What Should I Do with My 401k?

Without guidance, you may not be making the most of this important investment. Here are some tips about how to manage your 401k to secure your financial future. There are a couple of options here, depending on whether or not you are still working.

If You Are Still Working


Very Important! Put as much as you can into your retirement plan at work. Try for a minimum of 10% of your paycheck… 15% is better.

Payroll Deductions

One of the main advantages of a retirement plan at work is that the contributions are taken out of your paycheck before you receive it. That way, you are not tempted to spend your intended savings. The money has already been saved for you. Then, forget about it. This will make it easier to keep from thinking about these funds as an emergency source of funds. Use the money you get in your paycheck to set up your emergency account.

Investment Options

Of secondary importance… how are your funds invested? When most of us start working for a new company, we are presented with a whole lot of forms to fill out before we are “officially” an employee. Often, some of these forms will establish a retirement savings plan for us. We are often asked to determine how our contributions should be invested. With so many things to think about on our first day, we may elect to invest in cash, or perhaps a series of mutual funds that may not be appropriate for our personal situation. Make it a point to carefully examine how your contributions are being invested. If you are uncomfortable about making the correct choices, seek professional help.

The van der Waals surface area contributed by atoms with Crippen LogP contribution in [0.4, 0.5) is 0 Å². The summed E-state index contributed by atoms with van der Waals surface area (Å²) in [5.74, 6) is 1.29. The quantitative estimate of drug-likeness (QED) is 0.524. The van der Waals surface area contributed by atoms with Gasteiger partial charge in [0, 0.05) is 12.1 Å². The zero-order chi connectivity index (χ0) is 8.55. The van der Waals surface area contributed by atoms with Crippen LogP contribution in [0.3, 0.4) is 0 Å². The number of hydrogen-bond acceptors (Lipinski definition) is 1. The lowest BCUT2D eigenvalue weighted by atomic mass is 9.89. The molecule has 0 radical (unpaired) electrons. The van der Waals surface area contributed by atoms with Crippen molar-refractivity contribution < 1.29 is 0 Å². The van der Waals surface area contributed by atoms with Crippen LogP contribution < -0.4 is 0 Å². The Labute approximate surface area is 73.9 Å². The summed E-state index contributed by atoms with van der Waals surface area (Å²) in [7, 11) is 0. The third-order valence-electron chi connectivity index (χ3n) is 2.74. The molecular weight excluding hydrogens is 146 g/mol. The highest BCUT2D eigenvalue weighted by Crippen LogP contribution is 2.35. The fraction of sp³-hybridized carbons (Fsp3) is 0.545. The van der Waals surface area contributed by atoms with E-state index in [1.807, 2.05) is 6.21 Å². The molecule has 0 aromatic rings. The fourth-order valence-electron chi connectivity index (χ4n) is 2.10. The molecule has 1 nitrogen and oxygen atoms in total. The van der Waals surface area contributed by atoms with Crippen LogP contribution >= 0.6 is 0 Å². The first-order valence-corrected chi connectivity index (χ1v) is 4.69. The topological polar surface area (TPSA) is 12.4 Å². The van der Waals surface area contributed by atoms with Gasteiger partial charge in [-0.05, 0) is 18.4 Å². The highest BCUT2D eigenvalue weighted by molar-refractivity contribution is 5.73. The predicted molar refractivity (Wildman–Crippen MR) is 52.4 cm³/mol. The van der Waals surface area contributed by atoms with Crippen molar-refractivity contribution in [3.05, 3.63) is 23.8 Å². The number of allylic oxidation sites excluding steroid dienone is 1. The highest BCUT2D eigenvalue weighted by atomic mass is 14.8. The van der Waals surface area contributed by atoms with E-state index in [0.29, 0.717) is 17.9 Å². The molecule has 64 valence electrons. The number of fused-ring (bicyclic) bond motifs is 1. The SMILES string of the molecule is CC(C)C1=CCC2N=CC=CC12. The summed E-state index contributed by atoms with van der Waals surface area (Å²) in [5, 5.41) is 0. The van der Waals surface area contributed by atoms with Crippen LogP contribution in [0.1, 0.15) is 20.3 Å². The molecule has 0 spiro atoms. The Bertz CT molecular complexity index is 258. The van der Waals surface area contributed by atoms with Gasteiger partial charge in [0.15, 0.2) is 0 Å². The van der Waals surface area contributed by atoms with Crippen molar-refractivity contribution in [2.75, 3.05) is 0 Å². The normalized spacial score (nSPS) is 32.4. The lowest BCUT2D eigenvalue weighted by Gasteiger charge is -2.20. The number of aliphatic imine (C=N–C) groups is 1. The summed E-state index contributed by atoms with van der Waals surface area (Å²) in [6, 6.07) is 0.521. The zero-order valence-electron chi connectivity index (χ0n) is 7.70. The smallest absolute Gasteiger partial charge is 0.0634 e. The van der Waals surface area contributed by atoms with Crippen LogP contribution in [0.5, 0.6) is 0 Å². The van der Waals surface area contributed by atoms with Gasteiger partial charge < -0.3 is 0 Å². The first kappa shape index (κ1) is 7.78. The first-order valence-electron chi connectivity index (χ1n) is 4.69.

If You Are No Longer Working

Individual Retirement Account (IRA)

If you have a 401(k) but are no longer working, you have the ability to transfer the funds from your 401(k) Plan at your previous employers to your own Individual Retirement Account (IRA). There are several advantages to doing this, but the most important are costs and security selection.

Fund Expenses

Most employee retirement plans offer a limited selection of funds that are available. Many times, these funds carry with them high expenses. Whether the funds increase, or decrease in value throughout the year, the annual expenses, usually a fixed percentage of the amount invested, present a “drag” on the fund’s return. This reduces the amount that you are able to save.

Independent Financial Advisor

When you establish your own Individual Retirement Account with an independent Financial Advisor, you will have the option of selecting from thousands of securities, and many of those may have expenses considerable lower than those in your employer’s retirement account. Your Financial Advisor will work with you in building a portfolio of securities that is appropriate for your risk appetite, your financial goals, your age and your financial situation.